Language Models for Code Completion: A Practical Evaluation

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Transformer-based language models for automatic code completion have shown great promise so far, yet the evaluation of these models rarely uses real data. This study provides both quantitative and qualitative assessments of three public code language models when completing real-world code. We first developed an opensource IDE extension, Code4Me, for the online evaluation of the models. We collected real auto-completion usage data for over a year from more than 1200 users, resulting in over 600K valid completions. These models were then evaluated using six standard metrics across twelve programming languages. Next, we conducted a qualitative study of 1690 real-world completion requests to identify the reasons behind the poor model performance. A comparative analysis of the models’ performance in online and offline settings was also performed, using benchmark synthetic datasets and two masking strategies. Our findings suggest that while developers utilize code completion across various languages, the best results are achieved for mainstream languages such as Python and Java. InCoder outper formed the other models across all programming languages, highlighting the significance of training data and objectives. Our study also revealed that offline evaluations do not accurately reflect real world scenarios. Upon qualitative analysis of the models’ predictions, we found that 66.3% of failures were due to models’ limitations, 24.4% occurred due to inappropriate model usage in a development context, and 9.3% were valid requests that developers overwrote. Given these findings, we propose several strategies to overcome the current limitations. These include refining training objectives, improving resilience to typographical errors, adopting hybrid approaches, and enhancing implementations and usability.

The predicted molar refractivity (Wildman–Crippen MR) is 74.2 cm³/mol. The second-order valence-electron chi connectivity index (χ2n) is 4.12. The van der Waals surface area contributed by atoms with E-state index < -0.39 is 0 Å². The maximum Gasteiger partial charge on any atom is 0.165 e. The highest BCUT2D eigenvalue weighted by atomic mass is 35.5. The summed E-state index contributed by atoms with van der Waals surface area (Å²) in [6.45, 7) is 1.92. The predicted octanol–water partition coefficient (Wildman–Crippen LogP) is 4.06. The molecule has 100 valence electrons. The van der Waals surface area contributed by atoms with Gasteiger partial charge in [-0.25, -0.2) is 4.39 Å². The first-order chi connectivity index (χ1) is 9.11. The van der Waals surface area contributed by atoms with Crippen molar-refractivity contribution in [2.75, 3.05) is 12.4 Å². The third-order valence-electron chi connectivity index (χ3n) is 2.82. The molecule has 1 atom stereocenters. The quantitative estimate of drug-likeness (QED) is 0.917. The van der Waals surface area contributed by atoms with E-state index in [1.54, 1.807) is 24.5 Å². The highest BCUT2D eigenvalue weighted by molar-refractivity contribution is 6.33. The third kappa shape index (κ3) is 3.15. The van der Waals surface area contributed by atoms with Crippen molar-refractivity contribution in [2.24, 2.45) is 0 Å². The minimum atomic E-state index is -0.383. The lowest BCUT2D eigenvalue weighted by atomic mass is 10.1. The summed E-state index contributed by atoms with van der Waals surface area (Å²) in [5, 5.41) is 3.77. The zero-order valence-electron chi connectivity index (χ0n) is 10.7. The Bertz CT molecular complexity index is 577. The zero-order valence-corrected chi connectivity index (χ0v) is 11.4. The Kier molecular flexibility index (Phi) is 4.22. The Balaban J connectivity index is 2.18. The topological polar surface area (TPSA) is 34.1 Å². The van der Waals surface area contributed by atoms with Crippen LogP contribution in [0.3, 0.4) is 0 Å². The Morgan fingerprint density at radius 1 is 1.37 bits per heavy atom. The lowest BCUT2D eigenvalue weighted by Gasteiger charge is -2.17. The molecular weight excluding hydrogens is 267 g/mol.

In 46th International Conference on Software Engineering
Jonathan Katzy
Jonathan Katzy
PhD candidate, Multi-lingual Language Models for Software Engineering

My research focusses on multi-lingual performance of Large Language Models, when applied to Software Engineering tasks.